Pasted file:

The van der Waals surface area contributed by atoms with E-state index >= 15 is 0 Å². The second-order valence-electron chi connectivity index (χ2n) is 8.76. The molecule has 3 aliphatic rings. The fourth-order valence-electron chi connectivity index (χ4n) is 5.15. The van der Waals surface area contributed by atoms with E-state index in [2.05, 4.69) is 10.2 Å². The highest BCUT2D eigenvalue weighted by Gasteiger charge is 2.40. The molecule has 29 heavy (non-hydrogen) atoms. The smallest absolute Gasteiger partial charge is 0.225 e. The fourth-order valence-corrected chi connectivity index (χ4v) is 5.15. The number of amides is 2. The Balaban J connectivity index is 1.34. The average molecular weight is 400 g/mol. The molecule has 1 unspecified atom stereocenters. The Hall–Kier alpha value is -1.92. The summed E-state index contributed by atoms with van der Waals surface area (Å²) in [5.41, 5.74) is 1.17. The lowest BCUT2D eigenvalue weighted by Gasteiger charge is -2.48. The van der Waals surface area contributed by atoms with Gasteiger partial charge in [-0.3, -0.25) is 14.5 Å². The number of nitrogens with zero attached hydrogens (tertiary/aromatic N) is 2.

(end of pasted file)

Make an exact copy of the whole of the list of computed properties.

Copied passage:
The van der Waals surface area contributed by atoms with E-state index >= 15 is 0 Å². The second-order valence-electron chi connectivity index (χ2n) is 8.76. The molecule has 3 aliphatic rings. The fourth-order valence-electron chi connectivity index (χ4n) is 5.15. The van der Waals surface area contributed by atoms with E-state index in [2.05, 4.69) is 10.2 Å². The highest BCUT2D eigenvalue weighted by Gasteiger charge is 2.40. The molecule has 29 heavy (non-hydrogen) atoms. The smallest absolute Gasteiger partial charge is 0.225 e. The fourth-order valence-corrected chi connectivity index (χ4v) is 5.15. The number of amides is 2. The Balaban J connectivity index is 1.34. The average molecular weight is 400 g/mol. The molecule has 1 unspecified atom stereocenters. The Hall–Kier alpha value is -1.92. The summed E-state index contributed by atoms with van der Waals surface area (Å²) in [5.41, 5.74) is 1.17. The lowest BCUT2D eigenvalue weighted by Gasteiger charge is -2.48. The van der Waals surface area contributed by atoms with Gasteiger partial charge in [-0.3, -0.25) is 14.5 Å². The number of nitrogens with zero attached hydrogens (tertiary/aromatic N) is 2.